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Shark River Dredging Saved from TTF Shutdown

Posted on August 1, 2016

By Susanne Cervenka,

The Shark River dredging project that was stalled by the gas tax impasse will resume “any day” now after state officials realized they risked losing an undisclosed amount of federal funding for the work, a Monmouth County freeholder said.

The news assuages local concerns that the state-level standoff over the Transportation Trust Fund would unravel a tenuous deal local officials spent nearly 20 years trying to move forward.

“Tenacity works,” said Monmouth County Freeholder Director Tom Arnone, who has spent much of his public career pushing for the dredging project.

The concern over the project ramped up so much that officials behind the project announced a press conference Wednesday morning to demand work resume — before abruptly canceling the event and referring all questions to the New Jersey Department of Transportation.

“All I can tell you is you have faith in all of us. Please continue that faith in all of us. That’s all I can ask of you,” Arnone said.

Wednesday evening, Arnone and DOT announced the project would move forward. Had the project stalled, they said, it would otherwise lose Federal Emergency Management Agency funding that had been awarded in connection with superstorm Sandy.

The $7.6 million project was fully funded through the state Transportation Trust Fund, but is eligible to have $3 million to $4 million of the costs reimbursed through FEMA, DOT spokesman Kevin Israel said.

Arnone said he agreed to cancel the press conference after DOT officials assured him the project’s restart was imminent.

Arnone has been fighting for the river to be dredged for nearly 20 years, first as a Neptune City councilman and mayor before continuing the push as a freeholder.

He, along with Neptune Councilman Randy Bishop and state Sen. Jennifer Beck, R-Monmouth, made a breakthrough last spring when the trio announced NJDOT gave them a timeline to remove more than 100,000 cubic yards of silt from the river’s navigational channels.

Monmouth County and towns surrounding the river paid nearly $2 million — about a quarter of the project’s overall $7.6 million cost — after the state asked them to have “skin in the game.”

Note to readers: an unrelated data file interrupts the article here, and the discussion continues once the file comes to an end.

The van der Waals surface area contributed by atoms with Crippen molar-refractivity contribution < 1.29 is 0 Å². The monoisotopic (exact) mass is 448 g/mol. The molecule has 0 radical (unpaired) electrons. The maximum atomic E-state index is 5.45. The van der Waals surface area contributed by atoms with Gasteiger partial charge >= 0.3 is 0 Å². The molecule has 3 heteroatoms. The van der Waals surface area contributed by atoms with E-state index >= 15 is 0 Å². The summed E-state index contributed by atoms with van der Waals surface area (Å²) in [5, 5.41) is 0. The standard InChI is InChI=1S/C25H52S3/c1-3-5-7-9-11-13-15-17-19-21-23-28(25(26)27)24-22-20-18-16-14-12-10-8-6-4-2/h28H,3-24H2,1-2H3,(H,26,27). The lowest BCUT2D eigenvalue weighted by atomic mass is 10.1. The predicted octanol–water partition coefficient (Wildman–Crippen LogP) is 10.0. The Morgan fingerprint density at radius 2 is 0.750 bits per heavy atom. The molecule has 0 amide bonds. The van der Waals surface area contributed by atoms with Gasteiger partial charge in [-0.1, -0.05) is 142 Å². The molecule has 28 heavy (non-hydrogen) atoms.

Yet, the project was still among the hundreds of projects New Jersey Department of Transportation put on hold in the wake of the impasse between lawmakers and Gov. Chris Christie over how to hike the state’s gas tax and replenish the Transportation Trust Fund.

Arnone said he began looking closer at the FEMA project funding after the contractor, Mobile Dredging and Pumping Co. of Chester, Pennsylvania, spoke about removing its equipment from the site to work on its other projects until the TTF shutdown ended.

But demobilizing from the project ultimately could have killed it. Federal environmental regulations only allow dredging to happen from July 1 to Dec. 31 because of fish spawning.

And one of the sites to be used for drying the silt — the Belmar Marina parking lot — is only available this year because it’s already undergoing construction with the $6 million restaurant that Chef’s International is building. That site won’t be available next summer once the construction is complete.

Had the dredging delay past this year, officials will once again be facing one of the same dilemmas that stymied the project for years: where to dry the muck that contractors pull from the river.

But Arnone said once he realized the FEMA time constraint, that soon became the more pressing issue moving the project forward.


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